This won’t “fry everyone’s burgers,” but its audience exists.


From the King of the Bench series

No matter the sport, Steve, middle schooler at Spiro T. Agnew Middle School, is the undisputed King of the Bench.

Steve and his friends, diminutive and cryptically psychic Joey and gassy, big-boned Carlos, like sports but aren’t interested in the prospect of being tackled. They prefer to watch their local NFL “doormat” team, the Goodfellow Goons, practice, sharing the bleachers with superfan Billionaire Bill, who lives in the stadium. Bill offers Steve an ancient Nintendo 64 controller in exchange for Steve’s Eskimo Pie, along with the advice “Control your own life.” After several experiments, Steve discovers that the controller seems to control people. When star athlete Jimmy Jimerino tricks the trio into volunteering for the sparsely populated school football team, Steve uses the controller to give the Mighty Plumbers a winning season, but each time he uses it someone gets hurt. Is the controller magic? Cursed? Will Steve ever leave the bench? Cartoonist Moore’s second in the series features more of his scratchy cartoons and some goofy, sometimes-gross laughs. The story arc is predictable, but it’s peppered with “Quick Time Outs” explaining school and sports subjects with hyperbolically wry humor. Inept sports fans will identify with Steve and his buddies and wish for their own N64 controllers. As in the previous book, diversity is communicated with naming conventions, including a tired joke about a Hawaiian student’s long name.

This won’t “fry everyone’s burgers,” but its audience exists. (Graphic/fiction hybrid. 8-11)

Pub Date: Sept. 12, 2017

ISBN: 978-0-06-220332-8

Page Count: 224

Publisher: Harper/HarperCollins

Review Posted Online: June 5, 2017

Kirkus Reviews Issue: June 15, 2017

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However the compelling fitness of theme and event and the apt but unexpected imagery (the opening sentences compare the...


At a time when death has become an acceptable, even voguish subject in children's fiction, Natalie Babbitt comes through with a stylistic gem about living forever. 

Protected Winnie, the ten-year-old heroine, is not immortal, but when she comes upon young Jesse Tuck drinking from a secret spring in her parents' woods, she finds herself involved with a family who, having innocently drunk the same water some 87 years earlier, haven't aged a moment since. Though the mood is delicate, there is no lack of action, with the Tucks (previously suspected of witchcraft) now pursued for kidnapping Winnie; Mae Tuck, the middle aged mother, striking and killing a stranger who is onto their secret and would sell the water; and Winnie taking Mae's place in prison so that the Tucks can get away before she is hanged from the neck until....? Though Babbitt makes the family a sad one, most of their reasons for discontent are circumstantial and there isn't a great deal of wisdom to be gleaned from their fate or Winnie's decision not to share it.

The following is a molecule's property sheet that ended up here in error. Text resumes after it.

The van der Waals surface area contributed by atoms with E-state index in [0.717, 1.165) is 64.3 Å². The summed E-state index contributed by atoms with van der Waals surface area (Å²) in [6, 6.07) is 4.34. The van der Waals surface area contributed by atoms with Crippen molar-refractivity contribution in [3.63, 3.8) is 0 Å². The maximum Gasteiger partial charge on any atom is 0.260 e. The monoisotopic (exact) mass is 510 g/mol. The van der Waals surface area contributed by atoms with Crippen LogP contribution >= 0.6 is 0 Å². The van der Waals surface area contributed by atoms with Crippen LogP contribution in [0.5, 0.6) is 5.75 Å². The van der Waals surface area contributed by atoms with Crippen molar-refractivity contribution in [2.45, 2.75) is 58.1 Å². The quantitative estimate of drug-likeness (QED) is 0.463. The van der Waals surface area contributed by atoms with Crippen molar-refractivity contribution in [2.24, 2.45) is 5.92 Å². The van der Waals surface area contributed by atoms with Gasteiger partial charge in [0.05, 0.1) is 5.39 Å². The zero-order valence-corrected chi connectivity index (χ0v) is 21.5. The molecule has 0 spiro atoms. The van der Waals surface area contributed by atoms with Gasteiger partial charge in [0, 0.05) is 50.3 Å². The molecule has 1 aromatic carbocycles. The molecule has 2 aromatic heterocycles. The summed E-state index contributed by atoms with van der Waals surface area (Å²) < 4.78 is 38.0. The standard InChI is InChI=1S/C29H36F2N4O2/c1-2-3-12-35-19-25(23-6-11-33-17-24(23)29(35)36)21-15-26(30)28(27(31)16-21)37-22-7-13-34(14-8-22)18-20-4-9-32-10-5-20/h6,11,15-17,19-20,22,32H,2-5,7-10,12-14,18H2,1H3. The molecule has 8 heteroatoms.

However the compelling fitness of theme and event and the apt but unexpected imagery (the opening sentences compare the first week in August when this takes place to "the highest seat of a Ferris wheel when it pauses in its turning") help to justify the extravagant early assertion that had the secret about to be revealed been known at the time of the action, the very earth "would have trembled on its axis like a beetle on a pin." (Fantasy. 9-11)

Pub Date: Nov. 1, 1975

ISBN: 0312369816

Page Count: 164

Publisher: Farrar, Straus and Giroux

Review Posted Online: April 13, 2012

Kirkus Reviews Issue: Nov. 1, 1975

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The second installment in this spirited series is a hit.


From the Ryan Hart series , Vol. 2

A new baby coming means Ryan has lots of opportunities to grow love.

Ryan has so much to look forward to this summer—she is going to be a big sister, and she finally gets to go to church camp! But new adventures bring challenges, too. Ryan feels like the baby is taking forever to arrive, and with Mom on bed rest, she isn’t able to participate in the family’s typical summer activities. Ryan’s Dad is still working the late shift, which means he gets home and goes to bed when she and her older brother, Ray, are waking up, so their quality daddy-daughter time is limited to one day a week. When the time for camp finally arrives, Ryan is so worried about bugs, ghosts, and sharing a cabin that she wonders if she should go at all. Watson’s heroine is smart and courageous, bringing her optimistic attitude to any challenge she faces. Hard topics like family finances and complex relationships with friends are discussed in an age-appropriate way. Watson continues to excel at crafting a sense of place; she transports readers to Portland, Oregon, with an attention to detail that can only come from someone who has loved that city. Ryan, her family, and friends are Black, and occasional illustrations by Mata spotlight their joy and make this book shine.

The second installment in this spirited series is a hit. (Fiction. 8-10)

Pub Date: April 27, 2021

ISBN: 978-1-5476-0058-8

Page Count: 192

Publisher: Bloomsbury

Review Posted Online: March 17, 2021

Kirkus Reviews Issue: April 1, 2021

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